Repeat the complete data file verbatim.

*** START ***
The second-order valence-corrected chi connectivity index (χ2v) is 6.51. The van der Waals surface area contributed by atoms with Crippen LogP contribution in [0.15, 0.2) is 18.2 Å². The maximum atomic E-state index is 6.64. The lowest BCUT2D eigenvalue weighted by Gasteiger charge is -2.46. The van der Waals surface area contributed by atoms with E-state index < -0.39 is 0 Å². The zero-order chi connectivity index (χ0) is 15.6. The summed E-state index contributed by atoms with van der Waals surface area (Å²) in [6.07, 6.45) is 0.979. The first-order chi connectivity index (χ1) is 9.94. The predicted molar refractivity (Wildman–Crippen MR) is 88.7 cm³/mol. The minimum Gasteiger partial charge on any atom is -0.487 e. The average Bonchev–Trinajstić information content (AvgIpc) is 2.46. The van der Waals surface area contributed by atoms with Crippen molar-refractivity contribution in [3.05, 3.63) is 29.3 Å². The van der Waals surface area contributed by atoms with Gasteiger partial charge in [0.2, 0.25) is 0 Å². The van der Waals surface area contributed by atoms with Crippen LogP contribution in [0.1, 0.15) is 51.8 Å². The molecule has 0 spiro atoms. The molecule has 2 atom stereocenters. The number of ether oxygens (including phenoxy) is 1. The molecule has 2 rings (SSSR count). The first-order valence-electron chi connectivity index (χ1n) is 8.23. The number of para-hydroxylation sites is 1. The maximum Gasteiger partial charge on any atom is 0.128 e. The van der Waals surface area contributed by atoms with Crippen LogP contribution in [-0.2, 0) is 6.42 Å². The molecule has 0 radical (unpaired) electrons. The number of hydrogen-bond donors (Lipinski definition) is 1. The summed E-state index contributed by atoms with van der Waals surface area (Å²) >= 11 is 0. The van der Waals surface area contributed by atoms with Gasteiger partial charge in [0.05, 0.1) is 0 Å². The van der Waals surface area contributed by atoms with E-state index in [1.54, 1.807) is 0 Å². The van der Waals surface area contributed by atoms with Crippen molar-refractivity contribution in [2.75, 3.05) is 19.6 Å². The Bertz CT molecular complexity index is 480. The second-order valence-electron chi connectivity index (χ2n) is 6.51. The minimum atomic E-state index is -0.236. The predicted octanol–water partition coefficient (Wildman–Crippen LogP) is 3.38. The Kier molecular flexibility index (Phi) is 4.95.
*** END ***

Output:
The second-order valence-corrected chi connectivity index (χ2v) is 6.51. The van der Waals surface area contributed by atoms with Crippen LogP contribution in [0.15, 0.2) is 18.2 Å². The maximum atomic E-state index is 6.64. The lowest BCUT2D eigenvalue weighted by Gasteiger charge is -2.46. The van der Waals surface area contributed by atoms with E-state index < -0.39 is 0 Å². The zero-order chi connectivity index (χ0) is 15.6. The summed E-state index contributed by atoms with van der Waals surface area (Å²) in [6.07, 6.45) is 0.979. The first-order chi connectivity index (χ1) is 9.94. The predicted molar refractivity (Wildman–Crippen MR) is 88.7 cm³/mol. The minimum Gasteiger partial charge on any atom is -0.487 e. The average Bonchev–Trinajstić information content (AvgIpc) is 2.46. The van der Waals surface area contributed by atoms with Crippen molar-refractivity contribution in [3.05, 3.63) is 29.3 Å². The van der Waals surface area contributed by atoms with Gasteiger partial charge in [0.2, 0.25) is 0 Å². The van der Waals surface area contributed by atoms with Crippen LogP contribution in [0.1, 0.15) is 51.8 Å². The molecule has 0 spiro atoms. The molecule has 2 atom stereocenters. The number of ether oxygens (including phenoxy) is 1. The molecule has 2 rings (SSSR count). The first-order valence-electron chi connectivity index (χ1n) is 8.23. The number of para-hydroxylation sites is 1. The maximum Gasteiger partial charge on any atom is 0.128 e. The van der Waals surface area contributed by atoms with Crippen LogP contribution in [-0.2, 0) is 6.42 Å². The molecule has 0 radical (unpaired) electrons. The number of hydrogen-bond donors (Lipinski definition) is 1. The summed E-state index contributed by atoms with van der Waals surface area (Å²) >= 11 is 0. The van der Waals surface area contributed by atoms with Gasteiger partial charge in [0.05, 0.1) is 0 Å². The van der Waals surface area contributed by atoms with E-state index in [1.54, 1.807) is 0 Å². The van der Waals surface area contributed by atoms with Crippen molar-refractivity contribution in [2.75, 3.05) is 19.6 Å². The Bertz CT molecular complexity index is 480. The second-order valence-electron chi connectivity index (χ2n) is 6.51. The minimum atomic E-state index is -0.236. The predicted octanol–water partition coefficient (Wildman–Crippen LogP) is 3.38. The Kier molecular flexibility index (Phi) is 4.95.